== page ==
This week, the U.S. Food and Drug Administration (FDA) moved to ban the use of partially hydrogenated oils, the main dietary source of artificial trans fats, after determining they are not safe to use in food. This move is hardly surprising, given that in November of 2013, the FDA made this preliminary determination. The announcement likely means an increased amount of palm oil, a trans fat-free vegetable oil, in the American diet — and an opportunity for companies to source only palm oil that is deforestation and peat-free.
Trans fats in partially hydrogenated vegetable oils
Trans fats can be formed by chemically modifying vegetable oils such as soybean oil. By adding hydrogen atoms, one can cause some oils to solidify into a texture similar to that of many oils high in saturated fats, making them useful in a wide variety of food applications. This process was first discovered at the turn of the 20th century but gained wider use during World War II, as rationing cut into butter supplies. While naturally occurring trans fats can be found in small amounts in some animal products, the majority of trans fats in diets come from partially hydrogenated vegetable oils.
However, numerous studies point to a link between these trans fats and heart disease. The FDA initially proposed mandatory labeling of trans fats on packaging labels in 1999, which was later enacted in 2006. Requiring these labels not only allowed consumers to make their own decisions about their trans fat intake, it also pushed the industry to move away from trans fats in partially hydrogenated vegetable oils before it became a requirement.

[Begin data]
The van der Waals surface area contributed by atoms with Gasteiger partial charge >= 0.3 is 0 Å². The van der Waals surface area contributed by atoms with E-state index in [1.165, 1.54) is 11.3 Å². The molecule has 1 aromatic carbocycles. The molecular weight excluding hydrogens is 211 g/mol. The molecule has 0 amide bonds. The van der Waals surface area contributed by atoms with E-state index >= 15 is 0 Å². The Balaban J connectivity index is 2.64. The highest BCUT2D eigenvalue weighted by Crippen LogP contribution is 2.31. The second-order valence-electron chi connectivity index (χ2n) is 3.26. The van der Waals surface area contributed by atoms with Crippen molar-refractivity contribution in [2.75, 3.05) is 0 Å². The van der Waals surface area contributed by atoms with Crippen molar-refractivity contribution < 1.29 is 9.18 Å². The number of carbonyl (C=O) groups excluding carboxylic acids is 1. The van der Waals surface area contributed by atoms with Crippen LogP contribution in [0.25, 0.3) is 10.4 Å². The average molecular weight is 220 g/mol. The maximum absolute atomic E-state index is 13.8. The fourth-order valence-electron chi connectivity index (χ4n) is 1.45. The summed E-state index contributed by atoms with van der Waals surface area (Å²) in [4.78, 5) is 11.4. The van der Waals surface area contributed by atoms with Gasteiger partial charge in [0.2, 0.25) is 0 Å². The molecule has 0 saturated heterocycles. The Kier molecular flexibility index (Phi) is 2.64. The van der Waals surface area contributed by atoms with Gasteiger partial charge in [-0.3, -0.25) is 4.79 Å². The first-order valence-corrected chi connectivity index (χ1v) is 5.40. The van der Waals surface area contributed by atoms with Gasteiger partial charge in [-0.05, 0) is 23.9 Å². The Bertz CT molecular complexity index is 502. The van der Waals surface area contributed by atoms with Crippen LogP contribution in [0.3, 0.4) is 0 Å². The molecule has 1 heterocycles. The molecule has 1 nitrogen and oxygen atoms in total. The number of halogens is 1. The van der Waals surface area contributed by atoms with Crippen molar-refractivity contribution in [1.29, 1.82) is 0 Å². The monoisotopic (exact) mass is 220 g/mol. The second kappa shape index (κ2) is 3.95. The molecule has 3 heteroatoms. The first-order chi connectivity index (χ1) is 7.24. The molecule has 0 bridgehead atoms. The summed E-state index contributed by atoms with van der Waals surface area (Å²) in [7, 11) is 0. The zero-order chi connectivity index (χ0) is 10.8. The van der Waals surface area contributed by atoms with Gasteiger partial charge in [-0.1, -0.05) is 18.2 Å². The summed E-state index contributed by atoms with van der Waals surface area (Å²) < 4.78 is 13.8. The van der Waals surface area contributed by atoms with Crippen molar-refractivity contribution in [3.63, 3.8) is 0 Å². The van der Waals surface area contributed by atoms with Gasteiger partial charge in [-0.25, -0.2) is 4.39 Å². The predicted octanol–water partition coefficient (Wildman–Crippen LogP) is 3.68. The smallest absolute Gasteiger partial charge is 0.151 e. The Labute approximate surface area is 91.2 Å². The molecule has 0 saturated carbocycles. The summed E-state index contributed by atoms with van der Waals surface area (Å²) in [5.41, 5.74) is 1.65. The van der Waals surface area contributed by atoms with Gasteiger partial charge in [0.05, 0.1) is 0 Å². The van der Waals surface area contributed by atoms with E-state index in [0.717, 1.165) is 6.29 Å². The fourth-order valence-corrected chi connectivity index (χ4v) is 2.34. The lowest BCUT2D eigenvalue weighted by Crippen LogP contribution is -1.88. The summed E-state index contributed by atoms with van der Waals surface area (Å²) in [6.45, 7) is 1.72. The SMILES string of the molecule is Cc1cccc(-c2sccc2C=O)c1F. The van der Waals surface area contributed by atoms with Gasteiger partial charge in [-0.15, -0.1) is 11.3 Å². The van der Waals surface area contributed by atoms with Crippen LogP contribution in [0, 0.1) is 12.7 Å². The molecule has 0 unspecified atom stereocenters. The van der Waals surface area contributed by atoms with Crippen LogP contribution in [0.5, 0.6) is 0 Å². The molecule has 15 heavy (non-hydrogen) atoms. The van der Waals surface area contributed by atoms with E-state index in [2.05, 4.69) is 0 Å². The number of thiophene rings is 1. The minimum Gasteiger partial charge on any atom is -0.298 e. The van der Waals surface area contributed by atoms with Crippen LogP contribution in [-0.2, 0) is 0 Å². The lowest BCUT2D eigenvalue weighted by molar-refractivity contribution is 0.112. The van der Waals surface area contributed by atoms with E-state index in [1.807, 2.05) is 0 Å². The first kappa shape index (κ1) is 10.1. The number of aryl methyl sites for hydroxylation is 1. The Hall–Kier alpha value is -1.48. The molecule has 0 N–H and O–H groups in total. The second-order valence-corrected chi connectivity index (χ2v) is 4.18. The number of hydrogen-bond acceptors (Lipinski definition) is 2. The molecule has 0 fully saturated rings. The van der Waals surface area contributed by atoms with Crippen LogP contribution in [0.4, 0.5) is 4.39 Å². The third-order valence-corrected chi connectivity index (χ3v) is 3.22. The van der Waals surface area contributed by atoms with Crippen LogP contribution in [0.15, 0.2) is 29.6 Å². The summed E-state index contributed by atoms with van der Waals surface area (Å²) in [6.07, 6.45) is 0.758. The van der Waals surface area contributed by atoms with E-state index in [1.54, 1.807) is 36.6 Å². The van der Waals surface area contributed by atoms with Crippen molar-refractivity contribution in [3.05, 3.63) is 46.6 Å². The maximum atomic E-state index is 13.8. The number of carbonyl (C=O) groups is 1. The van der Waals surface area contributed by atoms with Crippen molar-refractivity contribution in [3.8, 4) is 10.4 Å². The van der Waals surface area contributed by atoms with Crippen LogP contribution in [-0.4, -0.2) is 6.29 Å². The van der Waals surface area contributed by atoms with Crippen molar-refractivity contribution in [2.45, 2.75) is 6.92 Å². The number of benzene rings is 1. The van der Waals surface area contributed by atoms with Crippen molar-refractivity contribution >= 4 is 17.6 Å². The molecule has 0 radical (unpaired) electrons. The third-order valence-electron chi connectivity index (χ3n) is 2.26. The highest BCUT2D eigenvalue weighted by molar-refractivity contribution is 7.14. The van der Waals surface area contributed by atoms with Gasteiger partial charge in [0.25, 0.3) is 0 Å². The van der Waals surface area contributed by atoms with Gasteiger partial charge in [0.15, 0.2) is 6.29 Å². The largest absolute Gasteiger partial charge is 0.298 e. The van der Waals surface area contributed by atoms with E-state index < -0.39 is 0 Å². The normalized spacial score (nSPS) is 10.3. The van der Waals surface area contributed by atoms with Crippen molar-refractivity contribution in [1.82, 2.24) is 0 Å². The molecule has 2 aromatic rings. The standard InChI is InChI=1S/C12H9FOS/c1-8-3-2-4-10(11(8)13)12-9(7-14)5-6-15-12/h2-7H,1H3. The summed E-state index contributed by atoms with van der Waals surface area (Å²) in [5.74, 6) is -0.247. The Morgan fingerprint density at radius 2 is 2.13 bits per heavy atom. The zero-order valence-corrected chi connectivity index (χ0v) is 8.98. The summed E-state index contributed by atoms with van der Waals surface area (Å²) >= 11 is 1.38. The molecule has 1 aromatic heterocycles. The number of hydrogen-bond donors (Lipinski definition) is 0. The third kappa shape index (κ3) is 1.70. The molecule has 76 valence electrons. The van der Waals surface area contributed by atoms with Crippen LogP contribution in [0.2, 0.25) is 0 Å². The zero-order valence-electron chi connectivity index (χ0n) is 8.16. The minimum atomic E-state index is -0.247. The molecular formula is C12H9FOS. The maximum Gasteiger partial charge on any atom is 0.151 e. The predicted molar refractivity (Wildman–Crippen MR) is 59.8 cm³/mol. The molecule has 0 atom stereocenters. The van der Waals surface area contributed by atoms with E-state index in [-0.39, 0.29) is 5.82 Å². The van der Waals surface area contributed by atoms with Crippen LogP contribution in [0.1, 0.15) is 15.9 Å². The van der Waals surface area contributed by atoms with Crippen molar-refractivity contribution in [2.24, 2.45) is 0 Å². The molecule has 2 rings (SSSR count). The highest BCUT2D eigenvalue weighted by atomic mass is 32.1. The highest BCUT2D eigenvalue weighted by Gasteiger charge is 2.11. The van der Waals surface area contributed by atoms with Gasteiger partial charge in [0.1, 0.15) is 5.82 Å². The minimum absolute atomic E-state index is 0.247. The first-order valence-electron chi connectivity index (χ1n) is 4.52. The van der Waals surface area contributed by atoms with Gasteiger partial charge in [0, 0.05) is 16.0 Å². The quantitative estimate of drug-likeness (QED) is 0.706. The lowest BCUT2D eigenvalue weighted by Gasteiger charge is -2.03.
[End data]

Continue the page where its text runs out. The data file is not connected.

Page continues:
Some places in the U.S. took further steps: In 2006, New York City banned trans fatty acids in restaurant food and California restricted the use of trans fats statewide. The next step came a year and half ago with the preliminary announcement that partially hydrogenated vegetable oils were no longer generally recognized as safe, meaning that partially hydrogenated vegetable oils would need additional approval before being added to foods. And on Tuesday, the FDA took the final step by banning the use of trans fats from partially hydrogenated vegetable oils.
Palm oil steps up to the plate
As companies have begun to reduce their reliance on partially hydrogenated vegetable oils, palm oil has become a preferred replacement oil for food manufacturers because, unlike most vegetable oils, it is solid at room temperature due to its high degree of saturation (which also has implications for health).
Palm oil imports in the United States already grew dramatically since the early 2000s when many companies began restricting use of trans fats and thus partially hydrogenated vegetable oils. Thus, although American consumers have already likely experienced an increase in palm oil consumption, this new FDA announcement makes it likely that Americans will have soon even more palm oil in their diet.
This announcement is an opportunity for palm oil, and even more, an opportunity for deforestation-free palm oil. Consumers, investors and NGOs around the world have increasingly demanded that the ubiquitous oil – found in an estimated 50 percent of all packaged goods, from cosmetics to candy — is sourced sustainably, free from the destruction of tropical forests and carbon-rich peatlands.
As companies continue to use palm oil to fill the gap left by the removal of partially hydrogenated vegetable oils, an increase in demand for palm oil should in fact be an increase in demand for only deforestation-free palm oil. Let’s use this new ban on trans fats in partially hydrogenated vegetable oil to not only improve the heart health of Americans, but to save tropical forests around the world.
A version of this post first appeared on UCS’ Equation blog on June 16, 2015.